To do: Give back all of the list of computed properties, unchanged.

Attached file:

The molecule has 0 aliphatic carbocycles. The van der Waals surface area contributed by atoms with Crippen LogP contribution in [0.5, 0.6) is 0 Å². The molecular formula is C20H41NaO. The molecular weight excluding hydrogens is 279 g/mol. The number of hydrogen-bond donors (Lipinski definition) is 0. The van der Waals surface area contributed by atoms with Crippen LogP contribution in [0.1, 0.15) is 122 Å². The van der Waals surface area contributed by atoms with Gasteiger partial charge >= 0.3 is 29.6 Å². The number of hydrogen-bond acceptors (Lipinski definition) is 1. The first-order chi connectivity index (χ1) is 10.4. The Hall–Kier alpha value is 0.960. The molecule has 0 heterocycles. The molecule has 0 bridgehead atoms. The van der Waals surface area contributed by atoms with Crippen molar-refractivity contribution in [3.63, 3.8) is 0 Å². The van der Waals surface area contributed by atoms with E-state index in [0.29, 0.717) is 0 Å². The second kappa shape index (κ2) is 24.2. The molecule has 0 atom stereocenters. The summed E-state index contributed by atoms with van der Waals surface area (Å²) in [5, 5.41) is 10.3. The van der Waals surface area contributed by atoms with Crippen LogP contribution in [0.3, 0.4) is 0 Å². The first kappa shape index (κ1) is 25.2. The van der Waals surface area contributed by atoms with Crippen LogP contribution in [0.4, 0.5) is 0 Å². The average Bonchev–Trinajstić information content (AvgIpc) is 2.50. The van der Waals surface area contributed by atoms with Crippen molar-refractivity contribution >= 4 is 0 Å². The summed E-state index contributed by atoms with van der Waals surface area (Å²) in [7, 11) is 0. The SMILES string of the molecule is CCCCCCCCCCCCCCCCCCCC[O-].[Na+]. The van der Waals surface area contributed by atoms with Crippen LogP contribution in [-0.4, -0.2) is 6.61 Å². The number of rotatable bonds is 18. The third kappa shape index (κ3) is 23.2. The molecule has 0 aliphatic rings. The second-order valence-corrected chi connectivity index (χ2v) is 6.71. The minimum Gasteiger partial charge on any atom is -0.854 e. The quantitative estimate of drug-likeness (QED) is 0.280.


The molecule has 0 aliphatic carbocycles. The van der Waals surface area contributed by atoms with Crippen LogP contribution in [0.5, 0.6) is 0 Å². The molecular formula is C20H41NaO. The molecular weight excluding hydrogens is 279 g/mol. The number of hydrogen-bond donors (Lipinski definition) is 0. The van der Waals surface area contributed by atoms with Crippen LogP contribution in [0.1, 0.15) is 122 Å². The van der Waals surface area contributed by atoms with Gasteiger partial charge >= 0.3 is 29.6 Å². The number of hydrogen-bond acceptors (Lipinski definition) is 1. The first-order chi connectivity index (χ1) is 10.4. The Hall–Kier alpha value is 0.960. The molecule has 0 heterocycles. The molecule has 0 bridgehead atoms. The van der Waals surface area contributed by atoms with Crippen molar-refractivity contribution in [3.63, 3.8) is 0 Å². The van der Waals surface area contributed by atoms with E-state index in [0.29, 0.717) is 0 Å². The second kappa shape index (κ2) is 24.2. The molecule has 0 atom stereocenters. The summed E-state index contributed by atoms with van der Waals surface area (Å²) in [5, 5.41) is 10.3. The van der Waals surface area contributed by atoms with Crippen LogP contribution in [0.3, 0.4) is 0 Å². The first kappa shape index (κ1) is 25.2. The van der Waals surface area contributed by atoms with Crippen LogP contribution in [0.4, 0.5) is 0 Å². The average Bonchev–Trinajstić information content (AvgIpc) is 2.50. The van der Waals surface area contributed by atoms with Crippen molar-refractivity contribution >= 4 is 0 Å². The summed E-state index contributed by atoms with van der Waals surface area (Å²) in [7, 11) is 0. The SMILES string of the molecule is CCCCCCCCCCCCCCCCCCCC[O-].[Na+]. The van der Waals surface area contributed by atoms with Crippen LogP contribution in [-0.4, -0.2) is 6.61 Å². The number of rotatable bonds is 18. The third kappa shape index (κ3) is 23.2. The molecule has 0 aliphatic rings. The second-order valence-corrected chi connectivity index (χ2v) is 6.71. The minimum Gasteiger partial charge on any atom is -0.854 e. The quantitative estimate of drug-likeness (QED) is 0.280.